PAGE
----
I have been reading the following book by Gary Thomas, and finding it one of the most inspiring texts I have ever encountered: “Sacred Marriage: What If God Designed Marriage to Make Us Holy More Than to Make Us Happy?” Following are some points that struck me as particularly insightful and comforting, which might help others also struggling at times as Christians in their marriage:
* While many people fight to receive respect, Christian marriage calls us to focus our efforts on giving respect. We are called to honour someone even when we know only too well their deepest character flaws. We can be thankful for our fellow sinners when we spend more time looking for evidence of grace in them, than we do finding fault with them.
* You will never find a spouse who is not affected in some way by the reality of the Fall. If you can’t respect this spouse because he or she is prone to certain weaknesses, you will never be able to respect any spouse.
* Take the plank out of your own eye (Luke 6:42) before trying to remove the speck from our spouse’s eye. Adopt a humble spirit. Respect your spouse, honour him or her, they deserve it.
* Instead of placing demands on your spouse (or others), look to God to get your needs met. Then approach others in the spirit of servant hood. From the desperate father in Mark 9:24 we learn that we could have all the faith in the world but if it is misplaced it will do no good. But weak faith placed in the One who can respond is all God needs, and He’ll take care of the rest.
* Struggle makes us stronger; it builds us up and deepens our faith. Jesus promised us that everyone will be seasoned with fire, and every sacrifice will be seasoned with salt (Mark 9:49). But this result is achieved only when we face the struggle head-on, not when we run from it. Our Lord has sovereignly ordained that our refining process take place as we go through difficulties, not around them. The Bible is filled with examples of those who overcame as they passed through the desert, the Red Sea, the fiery furnace and ultimately the cross. God doesn’t protect Christians from their problems – he helps them walk victoriously through their problems.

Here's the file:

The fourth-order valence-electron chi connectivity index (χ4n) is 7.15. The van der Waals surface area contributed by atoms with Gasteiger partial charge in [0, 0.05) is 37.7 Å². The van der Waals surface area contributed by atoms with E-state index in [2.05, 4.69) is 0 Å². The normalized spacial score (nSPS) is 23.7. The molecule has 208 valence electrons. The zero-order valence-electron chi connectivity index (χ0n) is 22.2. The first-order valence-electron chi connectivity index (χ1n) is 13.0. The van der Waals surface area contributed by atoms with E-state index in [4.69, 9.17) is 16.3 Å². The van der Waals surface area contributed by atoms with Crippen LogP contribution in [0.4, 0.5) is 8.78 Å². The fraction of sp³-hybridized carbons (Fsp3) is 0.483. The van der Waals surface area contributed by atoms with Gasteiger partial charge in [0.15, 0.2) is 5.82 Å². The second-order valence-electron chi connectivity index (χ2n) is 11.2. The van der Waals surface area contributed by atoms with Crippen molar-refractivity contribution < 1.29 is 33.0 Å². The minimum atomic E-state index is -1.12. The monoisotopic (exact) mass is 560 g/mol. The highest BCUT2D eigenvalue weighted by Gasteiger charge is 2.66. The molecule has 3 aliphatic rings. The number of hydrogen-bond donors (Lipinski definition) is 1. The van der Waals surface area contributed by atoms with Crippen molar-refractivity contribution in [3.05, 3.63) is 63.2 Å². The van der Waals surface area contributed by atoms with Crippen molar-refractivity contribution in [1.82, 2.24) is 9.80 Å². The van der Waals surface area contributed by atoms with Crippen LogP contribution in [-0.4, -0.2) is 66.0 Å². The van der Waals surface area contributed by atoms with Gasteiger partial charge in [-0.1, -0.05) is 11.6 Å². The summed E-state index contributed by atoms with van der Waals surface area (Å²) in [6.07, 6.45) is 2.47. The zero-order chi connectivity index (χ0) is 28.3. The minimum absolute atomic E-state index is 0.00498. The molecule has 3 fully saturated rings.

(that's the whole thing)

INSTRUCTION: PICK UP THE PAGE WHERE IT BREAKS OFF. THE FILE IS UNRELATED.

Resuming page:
* If your marriage is tough, get down on your knees and thank God that He has given you an opportunity for unparalleled spiritual growth. You have the prime potential to excel in Christian character and obedience.
* Struggling successfully and profitably brings a deeper joy than even trouble-free living. It is meaningful. God created us in such a way that we need to struggle to stay alive spiritually. Challenge is what keeps us seasoned. But to be profitable, our struggle must have purpose, and it must be productive. It is only when we put struggle within the Christian context of character development and self sacrifice that it becomes profitable.
* Jesus portrayed struggle as the entry point into the Christian life, stressing that it would be a daily reality of our faith:
If any man will come after me, let him deny himself, and take up his cross daily, and follow me (Luke 9:23, King James bible)
* Our relationships can be looked at in the same way we would view mountain climbing. Instead of immediately thinking about how we can take a helicopter to the top, we might take a climber’s approach and think, “This is really tough. This is a challenge, no doubt about it. How do I keep loving this person in the face of this challenge?” Tribulation and adversity conform us to the Cross of Christ. There is no other way to be made holy, or conformable to His image.
* A good marriage is not something you find, it’s something you work for. It takes struggle. You must crucify your selfishness. You must at times confront, and at other times confess. The practice of forgiveness is essential.
* Don’t run from the struggles of marriage. Embrace them. Grow in them. Draw nearer to God because of them. Through them you may reflect more of the spirit of Jesus Christ. And thank God that He has placed you in a situation where your spirit can be perfected.
* A difficult marriage, in and of itself, may not cause us to grow. We have to apply ourselves to understanding, love and patience – commit ourselves to a pursuit of virtue – within that difficult marriage. We can’t control how our spouse will act or how the world will act, but we can control how we will act and how we will respond. We become the architects of a new character.
* As long as our pain and wisdom and lessons are “locked up in the heart” or “hoarded high in barns”, they remain sterile and unfertile. To grow in the midst of difficulties, we must “rip open” the bags of grain and seeds and pour them out wherever we see fertile ground. This is the classic death and rebirth theme of Christianity (John 12:24), in which the “seed of love must be eternally resown.” It is the essence of a spiritually meaningful marriage – and of ministering fruitfully to others.